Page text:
house of beautiful drownings
by Kristy Bowen
Believe it or not, the ghosts in my fingertips
love this sort of drama. The ache and swallowtail.
This museum of unruly saints. Every time they
come looking for broken windows, they leave
with rotting boards. With a shipwreck softening
in the space under their tongue. All my suicides are full
of wasps and winsome. Lady-like and decaying.
Once I could say I kept my deceit in my ribs, but my ribs
are serrated. This body, like all bodies burning dry and moving
heavily through the world. Sometimes, between the wars,
we set things on fire in all the backyards in all the neighborhoods,
swam in all the rivers, named all the things that frightened us.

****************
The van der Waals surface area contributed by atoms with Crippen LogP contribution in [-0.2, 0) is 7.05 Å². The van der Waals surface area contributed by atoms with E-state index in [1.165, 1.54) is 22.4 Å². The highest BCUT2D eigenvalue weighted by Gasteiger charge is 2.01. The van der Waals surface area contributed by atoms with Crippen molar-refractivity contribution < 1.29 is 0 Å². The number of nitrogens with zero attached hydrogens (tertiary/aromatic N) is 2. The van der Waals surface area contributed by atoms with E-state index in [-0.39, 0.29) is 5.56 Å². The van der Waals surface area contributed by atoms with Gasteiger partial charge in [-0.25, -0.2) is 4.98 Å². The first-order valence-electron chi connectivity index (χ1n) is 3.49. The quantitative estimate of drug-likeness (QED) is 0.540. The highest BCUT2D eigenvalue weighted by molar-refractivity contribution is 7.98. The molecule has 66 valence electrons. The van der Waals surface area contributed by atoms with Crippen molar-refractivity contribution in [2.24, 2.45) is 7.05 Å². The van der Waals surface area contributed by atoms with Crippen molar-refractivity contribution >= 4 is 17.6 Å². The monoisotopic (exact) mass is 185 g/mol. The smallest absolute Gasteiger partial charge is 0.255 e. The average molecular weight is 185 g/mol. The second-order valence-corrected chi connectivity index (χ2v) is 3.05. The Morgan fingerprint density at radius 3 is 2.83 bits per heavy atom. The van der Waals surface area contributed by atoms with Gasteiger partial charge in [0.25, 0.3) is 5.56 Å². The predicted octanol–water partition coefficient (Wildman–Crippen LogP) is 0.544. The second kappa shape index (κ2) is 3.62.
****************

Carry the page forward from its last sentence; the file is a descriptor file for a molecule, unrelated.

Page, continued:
Drowning. Poison. Spiders the size of our hands.
We were fast, fastened to the back of something
that looked a lot like hope moving up and over the midwest.
Now, I go out with my coat undone and come back witch-limbed
and reeking of ditchwater. Swollen, swerving toward
blind curves and blacked out houses. If unhappiness is the new happy,
I’ve been shoplifting magazines and perennials. I plant them in perfect
circles around my busted washing machine.
Around my sequin-lined smile.